Wednesday, October 13, 2010

Visiting the Red Castle Inn, Nevada City, California

Good morning. Tina here. I am going to share with you a visit to one of my favorite places, the Red Castle Inn in Nevada City, California. I have loved this old place since I was very little.
This is Lori and me playing on the rocks at a park in Nevada City in November 1958. Our mother had written on the back "A very cold and dreary day". We don't look like the weather is bothering us much. That was the day that I first saw the Red Castle perched high on a hill above Nevada City and fell in love with it. Always forever after I had to make sure that I saw the lovely castle every time I was nearby. I always wanted to go inside, and finally, about a week and a half ago, I realized my dream and spent a weekend as a guest at the inn with my good friend Karen.
One of the things I find most fascinating about the Red Castle is the icicles. This is my favorite shot I took of them, taken from the fourth floor balcony which was just outside our suite. Up close and personal, finally, with the lovely gingerbread of the Castle.
Above is the view of the Courthouse in Nevada City from the fourth floor balcony of the Red Castle Inn.

The Red Castle was built by Judge John Williams, and was finished in August 1860. He lived there with his wife and son and his son's large family. It was actually built for two families, which was uncommon in those days. The Castle stands on Prospect Hill, a steep hill which had been cleared by fire. It was a very outstanding sight from the town of Nevada City and its imposing structure earned it the name of the Red Castle.
Do you see the little Gothic windows at the top of the Castle? That was my room. The little windows sat on the floor, and the ceilings slanted down on both sides.

My friend Karen and I traveled to the Nevada City area to attend a Celtic Festival in nearby Grass Valley, and to celebrate Karen's birthday. Naturally I thought a stay at the Red Castle Inn might be just what we needed after spending the day volunteering at the festival. Cosy rooms, cushy beds, lovely views, the chance of a lifetime to stay at a place which had fascinated me since childhood...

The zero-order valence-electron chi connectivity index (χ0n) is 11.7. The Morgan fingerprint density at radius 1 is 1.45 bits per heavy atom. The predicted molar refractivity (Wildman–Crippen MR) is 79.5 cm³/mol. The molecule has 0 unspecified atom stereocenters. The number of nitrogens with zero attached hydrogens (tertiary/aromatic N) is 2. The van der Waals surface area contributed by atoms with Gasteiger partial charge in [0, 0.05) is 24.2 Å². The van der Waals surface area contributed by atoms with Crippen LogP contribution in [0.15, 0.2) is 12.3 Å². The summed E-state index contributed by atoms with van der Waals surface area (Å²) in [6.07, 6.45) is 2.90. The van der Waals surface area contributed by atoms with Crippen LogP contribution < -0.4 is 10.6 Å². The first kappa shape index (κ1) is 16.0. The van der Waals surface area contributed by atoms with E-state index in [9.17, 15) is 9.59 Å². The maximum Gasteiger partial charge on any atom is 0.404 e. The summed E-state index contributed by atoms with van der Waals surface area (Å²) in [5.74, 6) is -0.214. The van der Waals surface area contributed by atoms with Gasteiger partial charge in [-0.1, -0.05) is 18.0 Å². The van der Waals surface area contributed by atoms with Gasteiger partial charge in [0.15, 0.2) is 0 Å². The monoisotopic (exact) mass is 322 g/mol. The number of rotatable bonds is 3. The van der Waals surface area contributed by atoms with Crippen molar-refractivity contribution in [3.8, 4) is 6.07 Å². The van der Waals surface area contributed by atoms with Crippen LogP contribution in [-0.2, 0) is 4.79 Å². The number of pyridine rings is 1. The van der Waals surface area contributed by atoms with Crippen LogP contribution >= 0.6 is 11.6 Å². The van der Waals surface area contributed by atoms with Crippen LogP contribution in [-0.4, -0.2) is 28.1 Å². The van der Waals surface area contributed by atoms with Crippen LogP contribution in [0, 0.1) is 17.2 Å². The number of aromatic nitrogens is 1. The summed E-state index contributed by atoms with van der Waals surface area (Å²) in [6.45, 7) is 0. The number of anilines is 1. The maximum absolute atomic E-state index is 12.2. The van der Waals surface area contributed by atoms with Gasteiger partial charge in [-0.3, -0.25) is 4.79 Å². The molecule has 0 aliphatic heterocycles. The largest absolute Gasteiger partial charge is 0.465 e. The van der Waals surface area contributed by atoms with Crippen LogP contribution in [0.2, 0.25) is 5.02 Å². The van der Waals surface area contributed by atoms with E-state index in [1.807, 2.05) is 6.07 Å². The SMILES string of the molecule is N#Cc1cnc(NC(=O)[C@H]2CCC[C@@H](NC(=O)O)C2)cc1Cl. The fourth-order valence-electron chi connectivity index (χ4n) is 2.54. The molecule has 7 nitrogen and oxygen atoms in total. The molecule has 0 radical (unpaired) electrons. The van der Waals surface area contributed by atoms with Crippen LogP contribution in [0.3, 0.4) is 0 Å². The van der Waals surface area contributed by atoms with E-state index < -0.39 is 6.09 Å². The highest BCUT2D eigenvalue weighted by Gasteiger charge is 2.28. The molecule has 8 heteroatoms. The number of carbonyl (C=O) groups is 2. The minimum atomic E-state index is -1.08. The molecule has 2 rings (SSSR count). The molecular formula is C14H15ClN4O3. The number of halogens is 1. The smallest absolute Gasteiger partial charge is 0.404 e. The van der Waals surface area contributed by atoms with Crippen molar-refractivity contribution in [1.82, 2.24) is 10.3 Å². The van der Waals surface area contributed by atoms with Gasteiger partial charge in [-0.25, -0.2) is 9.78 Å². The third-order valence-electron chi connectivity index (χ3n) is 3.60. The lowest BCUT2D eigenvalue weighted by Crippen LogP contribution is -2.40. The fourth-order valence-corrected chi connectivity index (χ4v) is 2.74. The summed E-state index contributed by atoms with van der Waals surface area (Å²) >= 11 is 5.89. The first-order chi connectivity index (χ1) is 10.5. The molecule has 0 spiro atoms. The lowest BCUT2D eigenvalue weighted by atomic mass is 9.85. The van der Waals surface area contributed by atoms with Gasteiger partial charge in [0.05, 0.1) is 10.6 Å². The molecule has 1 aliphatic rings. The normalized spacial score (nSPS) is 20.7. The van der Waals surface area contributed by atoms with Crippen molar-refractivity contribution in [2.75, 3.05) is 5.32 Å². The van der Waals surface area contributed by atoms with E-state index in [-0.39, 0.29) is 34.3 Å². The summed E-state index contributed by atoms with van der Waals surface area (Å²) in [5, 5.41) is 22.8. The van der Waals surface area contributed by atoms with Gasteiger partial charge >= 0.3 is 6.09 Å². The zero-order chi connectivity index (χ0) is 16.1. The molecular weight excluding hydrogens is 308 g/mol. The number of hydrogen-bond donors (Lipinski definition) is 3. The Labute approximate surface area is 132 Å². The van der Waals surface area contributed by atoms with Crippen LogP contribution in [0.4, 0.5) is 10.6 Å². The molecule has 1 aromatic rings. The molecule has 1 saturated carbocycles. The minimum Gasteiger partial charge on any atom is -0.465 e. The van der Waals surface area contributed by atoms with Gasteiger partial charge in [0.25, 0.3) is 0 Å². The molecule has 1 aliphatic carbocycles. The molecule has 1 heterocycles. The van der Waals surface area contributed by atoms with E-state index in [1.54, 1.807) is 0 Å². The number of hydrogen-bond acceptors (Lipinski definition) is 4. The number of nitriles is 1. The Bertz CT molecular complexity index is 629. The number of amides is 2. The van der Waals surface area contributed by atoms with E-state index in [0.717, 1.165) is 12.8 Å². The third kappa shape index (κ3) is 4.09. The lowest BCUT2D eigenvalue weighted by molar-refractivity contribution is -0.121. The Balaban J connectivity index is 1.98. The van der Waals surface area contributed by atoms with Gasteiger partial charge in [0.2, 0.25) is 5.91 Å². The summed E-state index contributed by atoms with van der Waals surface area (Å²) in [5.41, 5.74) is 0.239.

The current innkeepers, Conley and Mary Louise Weaver, have had the pleasure of welcoming guests to their home (they live on the bottom floor) for twenty-five years. They are very ready to share their knowledge of the history of the home with guests, and have made a wonderful home-away-from-home which Karen and I were happy to enjoy.

I have collected four vintage postcards over the years which depict the Red Castle, and before I left home I made a copy of the postcards which I gave to Mary Louise when I checked in. Two are black and white real photo postcards and one is a chrome. The other is a copy of an oil painting of the inn. I was happy to find that all the rooms of the inn held at least one piece of art depicting the inn. Art lover that I am, I tried to photograph as many of those as I could.
Our garret suite was on the top fourth floor. The little balcony shown in all the paintings and pictures was just outside this striking Gothic set of french doors. We reached the suite by a short but steep flight of carpeted stairs.

The sitting room at the landing was filled with books, with several chairs and a rattan love seat flanked by two reading lamps. It had a dollhouse under construction and old dress form with antique clothing.
This is one of the Gothic windows in my West garret room. I looked out and down upon the lovely West side garden which had a lily pond with a fountain which serenaded me all night.
This is a view of one of the Gothic windows in Karen's East garret room. Our rooms were just perfect for one or two people, with the most comforting queen beds, delightful old fashioned wallpaper, lovely old furniture pieces, reading lamps, and several pieces of artwork, at least one piece depicting the inn itself. My room had a watercolor, a Mathis print, and an embroidered piece, each showing the inn. Each room had a small closet and two dressers.
Our balcony at dusk. Outside were a couple of comfortable chairs and a small table. I spent part of an afternoon reading out there. Inside on the left you might notice a distant cousin of Penny's. She proudly wore an antique jacket and I must say, she had a very tiny waist.
We just couldn't get enough of our balcony. It was lovely in the morning with the sun just starting to reach to it from the East. It was lovely in the early afternoon slightly shaded and inviting with dappled light coming through the walnut tree leaves. It was lovely in the evening's fading light with the glowing lamps from our sitting room shining out to us welcoming us in, and the crickets singing beyond in the garden below. It was lovely in the quiet darkness with the scent of pine and the dampness of a sudden sprinkle, suddenly lit by lightning to the northeast. It had a stupendous view of the town, the courthouse and an ancient church. And it was ours, our private oasis for the weekend.
The garret suite has its own private sitting room and balcony, two guest rooms, and a private bath. However, the bath is on the third floor below, reached by this flight of stairs. At first it seemed a little unnerving going downstairs in your robe to the bathroom, but we never did see anyone else, and by the end of our stay we were so used to it we felt like we had two floors to ourselves.